Mathematics And Politics M110

 

Suggestions for topics for the Student Papers and Presentations:

Remember, regardless whether you take a more mathematical project or an essay, it is important to not just rehash things you found, but to submit a serious effort on your part. Look up (and list at the end of the paper) several relevant references. Document your arguments with examples from those references, wherever relevant. When possible, try to be quantitative. I want to see something that is related to the material covered in class, but that was not actually covered in the class.

I place a premium on your figuring out things, rather than reporting hearsay. Or if you do report on what you found in the references, make sure that you explain clearly what is going on - even if this means going in greater detail than in your references. If there are some conclusions to be drawn, give them! Give the references that you used.

 

Let me remind you about grading policy (I talked about this in class):

 

            Homework:                  25%

            Four Tests:                   50%

            Student Projects:          25% (written part, participation and presentation)

 

Student projects consist of written assignment, and a presentation. You can work in groups (but don’t have to) of up to three (3) people. If your project is a group project, the first page has to list the following:

1.      Title of the project

2.      Names of students in the group

3.      How will you divide the presentation: who will do what.

4.      Who did what fraction of the work. If somebody did not participate – I want to know.

Each student in a group: on a separate sheet of paper, write a one-paragraph (handwritten) summary of the paper, and indicate for every other member of your group the magnitude of her/his contribution. This is to be turned in separately.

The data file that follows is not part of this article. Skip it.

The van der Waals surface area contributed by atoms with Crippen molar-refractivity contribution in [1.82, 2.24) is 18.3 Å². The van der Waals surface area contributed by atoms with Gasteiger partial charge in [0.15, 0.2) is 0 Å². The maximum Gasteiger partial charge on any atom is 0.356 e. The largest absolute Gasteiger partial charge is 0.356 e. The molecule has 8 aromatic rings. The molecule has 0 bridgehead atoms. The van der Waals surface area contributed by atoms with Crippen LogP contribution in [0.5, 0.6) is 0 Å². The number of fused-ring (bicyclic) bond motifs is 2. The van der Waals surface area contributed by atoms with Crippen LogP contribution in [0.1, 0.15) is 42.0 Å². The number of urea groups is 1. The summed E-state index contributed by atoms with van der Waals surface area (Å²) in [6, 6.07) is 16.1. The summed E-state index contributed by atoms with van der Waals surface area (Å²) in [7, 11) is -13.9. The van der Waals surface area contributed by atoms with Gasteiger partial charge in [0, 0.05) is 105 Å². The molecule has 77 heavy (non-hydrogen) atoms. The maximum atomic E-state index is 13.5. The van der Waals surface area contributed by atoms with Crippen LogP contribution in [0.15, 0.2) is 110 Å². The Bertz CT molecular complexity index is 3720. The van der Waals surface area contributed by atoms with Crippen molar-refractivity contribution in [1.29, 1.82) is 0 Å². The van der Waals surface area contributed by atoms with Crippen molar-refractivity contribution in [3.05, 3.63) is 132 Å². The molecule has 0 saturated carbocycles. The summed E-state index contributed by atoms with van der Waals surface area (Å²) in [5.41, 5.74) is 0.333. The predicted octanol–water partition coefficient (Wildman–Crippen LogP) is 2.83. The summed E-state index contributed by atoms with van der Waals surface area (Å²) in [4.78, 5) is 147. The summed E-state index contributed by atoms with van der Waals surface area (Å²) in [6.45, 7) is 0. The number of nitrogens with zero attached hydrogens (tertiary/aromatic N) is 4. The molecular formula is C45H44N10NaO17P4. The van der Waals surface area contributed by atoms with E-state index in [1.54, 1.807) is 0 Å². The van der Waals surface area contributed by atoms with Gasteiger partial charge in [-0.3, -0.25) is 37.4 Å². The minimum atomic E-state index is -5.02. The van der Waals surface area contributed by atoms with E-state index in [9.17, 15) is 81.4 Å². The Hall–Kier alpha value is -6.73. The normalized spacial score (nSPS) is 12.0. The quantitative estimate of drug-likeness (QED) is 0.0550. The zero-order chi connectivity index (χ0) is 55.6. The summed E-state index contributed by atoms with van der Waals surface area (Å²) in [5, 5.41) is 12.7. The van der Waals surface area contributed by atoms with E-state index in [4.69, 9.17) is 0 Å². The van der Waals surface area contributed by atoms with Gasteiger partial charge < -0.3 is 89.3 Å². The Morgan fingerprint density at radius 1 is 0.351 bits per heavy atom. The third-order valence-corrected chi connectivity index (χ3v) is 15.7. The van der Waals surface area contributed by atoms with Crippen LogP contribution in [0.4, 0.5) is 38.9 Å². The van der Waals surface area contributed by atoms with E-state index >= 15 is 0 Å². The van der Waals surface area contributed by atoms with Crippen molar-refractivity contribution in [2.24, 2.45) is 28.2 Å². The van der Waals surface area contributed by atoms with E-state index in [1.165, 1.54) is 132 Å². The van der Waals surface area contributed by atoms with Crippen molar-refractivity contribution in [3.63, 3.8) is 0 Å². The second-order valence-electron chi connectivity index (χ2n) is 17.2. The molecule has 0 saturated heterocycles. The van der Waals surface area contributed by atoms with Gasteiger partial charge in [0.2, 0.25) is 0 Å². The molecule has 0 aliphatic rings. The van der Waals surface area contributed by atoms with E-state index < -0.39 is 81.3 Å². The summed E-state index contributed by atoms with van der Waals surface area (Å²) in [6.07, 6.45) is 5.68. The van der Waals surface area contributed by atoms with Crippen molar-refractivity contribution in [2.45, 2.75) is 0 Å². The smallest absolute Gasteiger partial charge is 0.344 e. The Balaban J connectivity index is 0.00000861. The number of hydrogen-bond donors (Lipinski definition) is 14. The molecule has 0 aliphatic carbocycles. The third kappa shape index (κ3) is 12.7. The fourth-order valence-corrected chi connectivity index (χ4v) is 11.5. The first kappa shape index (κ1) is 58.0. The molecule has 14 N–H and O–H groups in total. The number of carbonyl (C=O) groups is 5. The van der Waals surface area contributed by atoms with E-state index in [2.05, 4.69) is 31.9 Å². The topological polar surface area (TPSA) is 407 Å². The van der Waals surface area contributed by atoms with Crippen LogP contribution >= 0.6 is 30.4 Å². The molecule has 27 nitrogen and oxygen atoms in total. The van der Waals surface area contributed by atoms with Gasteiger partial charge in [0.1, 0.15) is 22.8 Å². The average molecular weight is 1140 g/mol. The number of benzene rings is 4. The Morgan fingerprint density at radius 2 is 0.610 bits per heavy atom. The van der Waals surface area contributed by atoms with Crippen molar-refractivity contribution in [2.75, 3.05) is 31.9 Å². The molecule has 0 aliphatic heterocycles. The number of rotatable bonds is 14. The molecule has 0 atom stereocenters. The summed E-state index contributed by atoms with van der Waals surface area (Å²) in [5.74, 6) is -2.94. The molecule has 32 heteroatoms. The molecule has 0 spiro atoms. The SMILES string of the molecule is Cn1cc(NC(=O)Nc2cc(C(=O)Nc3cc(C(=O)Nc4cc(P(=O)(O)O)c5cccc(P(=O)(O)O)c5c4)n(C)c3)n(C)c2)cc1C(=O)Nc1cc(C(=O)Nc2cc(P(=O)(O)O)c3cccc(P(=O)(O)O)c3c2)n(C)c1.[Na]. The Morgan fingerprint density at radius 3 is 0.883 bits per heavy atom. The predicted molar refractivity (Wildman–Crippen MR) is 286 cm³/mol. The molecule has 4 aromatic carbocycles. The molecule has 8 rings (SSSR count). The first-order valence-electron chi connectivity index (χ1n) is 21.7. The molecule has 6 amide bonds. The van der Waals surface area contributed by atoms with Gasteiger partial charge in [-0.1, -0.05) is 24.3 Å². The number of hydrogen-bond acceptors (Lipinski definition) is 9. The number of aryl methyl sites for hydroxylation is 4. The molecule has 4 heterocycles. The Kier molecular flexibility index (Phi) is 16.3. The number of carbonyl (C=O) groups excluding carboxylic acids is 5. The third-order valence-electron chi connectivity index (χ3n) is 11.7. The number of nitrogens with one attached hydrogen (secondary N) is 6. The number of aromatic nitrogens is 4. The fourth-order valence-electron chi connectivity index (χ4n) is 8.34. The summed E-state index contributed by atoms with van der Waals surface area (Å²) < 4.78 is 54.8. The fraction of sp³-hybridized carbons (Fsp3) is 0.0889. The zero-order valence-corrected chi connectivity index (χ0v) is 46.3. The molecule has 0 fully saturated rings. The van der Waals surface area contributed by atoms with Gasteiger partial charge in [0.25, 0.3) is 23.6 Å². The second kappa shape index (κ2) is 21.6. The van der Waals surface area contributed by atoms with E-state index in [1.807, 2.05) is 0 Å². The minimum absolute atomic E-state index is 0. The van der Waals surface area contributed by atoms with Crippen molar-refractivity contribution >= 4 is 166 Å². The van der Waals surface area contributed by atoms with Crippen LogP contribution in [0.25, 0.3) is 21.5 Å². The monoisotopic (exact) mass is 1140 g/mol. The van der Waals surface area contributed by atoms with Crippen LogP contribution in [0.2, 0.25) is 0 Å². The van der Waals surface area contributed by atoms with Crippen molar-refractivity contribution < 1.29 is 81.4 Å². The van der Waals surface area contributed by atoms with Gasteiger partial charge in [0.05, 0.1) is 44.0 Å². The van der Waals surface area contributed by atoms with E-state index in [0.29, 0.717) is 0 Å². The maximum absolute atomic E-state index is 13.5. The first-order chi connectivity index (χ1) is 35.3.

The absolute deadline for handing in the final version of the papers is Tuesday, Nov 21.  Student presentations will be held during the last two weeks of the classes, after the Thanksgiving break.

 

 

 


POSSIBLE TOPICS: this is not an exhaustive list - you can come up with your own topic, but you must clear it with me first.

 

·         What is the structure of the government?

·         What is the size of the parliament? What voting methods are used to elect members of the parliament? Are these local elections, that is does each member represent a particular geographic district, or are they at-large nationwide elections? Are the elections for particular individuals or do you vote for a party? If the elections are nationwide, how is representation determined, for example, is there a quota for a minimum number of votes in order to seat a member of parliament, how does the number of representatives assigned to a party relate to the percentage of vote that party received?

·         How is the rest of the government determined? Does the parliament determine the chief executive (for example the prime minister) or is there a separate election for the chief executive? How are other ministers of state selected?

·         Consider the distribution of seats in the current parliament. Use the computer web site we used in class to compute the power of each of the parties. If possible, consider previous parliaments. How has the power distribution changed?

·         Are there any current issues being discussed in the country about the procedures used or the structure of the government? Have there been any recent changes adopted or proposed?

·         What is your overall sense of the system? What are its strengths and weaknesses?

·         Where in the US are other voting systems--cumulative voting, single transferable votes or approval voting--being used in determining elections? Carefully describe how each of these systems is being implemented.

·         How did these alternate systems develop? How long have they been in use? Were there particular fairness issues that they were designed to address?

·         Are there places, which have recently proposed alternate systems? What rationale was given for the proposed change? Were these changes accepted or defeated? Why?

·         More generally, under what circumstances do you think voting systems other than plurality voting should be considered? Why?